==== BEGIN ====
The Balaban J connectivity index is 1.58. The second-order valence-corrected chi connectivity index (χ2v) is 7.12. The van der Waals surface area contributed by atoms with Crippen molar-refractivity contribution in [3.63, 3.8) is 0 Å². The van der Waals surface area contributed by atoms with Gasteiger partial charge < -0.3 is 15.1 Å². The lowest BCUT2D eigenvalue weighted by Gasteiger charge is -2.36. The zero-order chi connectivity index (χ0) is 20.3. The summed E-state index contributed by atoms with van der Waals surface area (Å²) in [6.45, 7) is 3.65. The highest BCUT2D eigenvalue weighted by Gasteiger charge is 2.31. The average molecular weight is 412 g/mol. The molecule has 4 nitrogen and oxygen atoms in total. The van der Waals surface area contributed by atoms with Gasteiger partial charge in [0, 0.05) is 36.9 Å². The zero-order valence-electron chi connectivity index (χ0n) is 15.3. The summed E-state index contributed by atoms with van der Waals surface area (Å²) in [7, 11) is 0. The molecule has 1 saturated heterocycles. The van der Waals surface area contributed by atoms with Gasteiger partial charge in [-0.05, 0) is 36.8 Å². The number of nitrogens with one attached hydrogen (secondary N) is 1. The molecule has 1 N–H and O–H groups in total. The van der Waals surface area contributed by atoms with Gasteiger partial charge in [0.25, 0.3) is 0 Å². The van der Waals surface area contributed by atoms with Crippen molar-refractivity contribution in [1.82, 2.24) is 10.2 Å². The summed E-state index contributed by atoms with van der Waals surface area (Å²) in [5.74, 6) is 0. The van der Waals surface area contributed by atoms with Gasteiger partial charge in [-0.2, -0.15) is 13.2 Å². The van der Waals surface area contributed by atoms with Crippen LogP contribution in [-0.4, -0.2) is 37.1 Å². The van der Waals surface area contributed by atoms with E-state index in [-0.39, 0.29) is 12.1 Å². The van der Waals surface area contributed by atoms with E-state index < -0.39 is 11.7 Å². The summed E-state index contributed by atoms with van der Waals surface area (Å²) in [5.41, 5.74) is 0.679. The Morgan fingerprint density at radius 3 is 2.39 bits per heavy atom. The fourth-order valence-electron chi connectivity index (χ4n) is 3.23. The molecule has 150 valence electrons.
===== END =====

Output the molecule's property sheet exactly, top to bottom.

The Balaban J connectivity index is 1.58. The second-order valence-corrected chi connectivity index (χ2v) is 7.12. The van der Waals surface area contributed by atoms with Crippen molar-refractivity contribution in [3.63, 3.8) is 0 Å². The van der Waals surface area contributed by atoms with Gasteiger partial charge < -0.3 is 15.1 Å². The lowest BCUT2D eigenvalue weighted by Gasteiger charge is -2.36. The zero-order chi connectivity index (χ0) is 20.3. The summed E-state index contributed by atoms with van der Waals surface area (Å²) in [6.45, 7) is 3.65. The highest BCUT2D eigenvalue weighted by Gasteiger charge is 2.31. The average molecular weight is 412 g/mol. The molecule has 4 nitrogen and oxygen atoms in total. The van der Waals surface area contributed by atoms with Gasteiger partial charge in [0, 0.05) is 36.9 Å². The zero-order valence-electron chi connectivity index (χ0n) is 15.3. The summed E-state index contributed by atoms with van der Waals surface area (Å²) in [7, 11) is 0. The molecule has 1 saturated heterocycles. The van der Waals surface area contributed by atoms with Gasteiger partial charge in [-0.05, 0) is 36.8 Å². The number of nitrogens with one attached hydrogen (secondary N) is 1. The molecule has 1 N–H and O–H groups in total. The van der Waals surface area contributed by atoms with Gasteiger partial charge in [0.25, 0.3) is 0 Å². The van der Waals surface area contributed by atoms with Crippen molar-refractivity contribution in [1.82, 2.24) is 10.2 Å². The summed E-state index contributed by atoms with van der Waals surface area (Å²) in [5.74, 6) is 0. The van der Waals surface area contributed by atoms with Gasteiger partial charge in [-0.2, -0.15) is 13.2 Å². The van der Waals surface area contributed by atoms with Crippen LogP contribution in [-0.4, -0.2) is 37.1 Å². The van der Waals surface area contributed by atoms with E-state index in [-0.39, 0.29) is 12.1 Å². The van der Waals surface area contributed by atoms with E-state index < -0.39 is 11.7 Å². The summed E-state index contributed by atoms with van der Waals surface area (Å²) in [5.41, 5.74) is 0.679. The Morgan fingerprint density at radius 3 is 2.39 bits per heavy atom. The fourth-order valence-electron chi connectivity index (χ4n) is 3.23. The molecule has 150 valence electrons.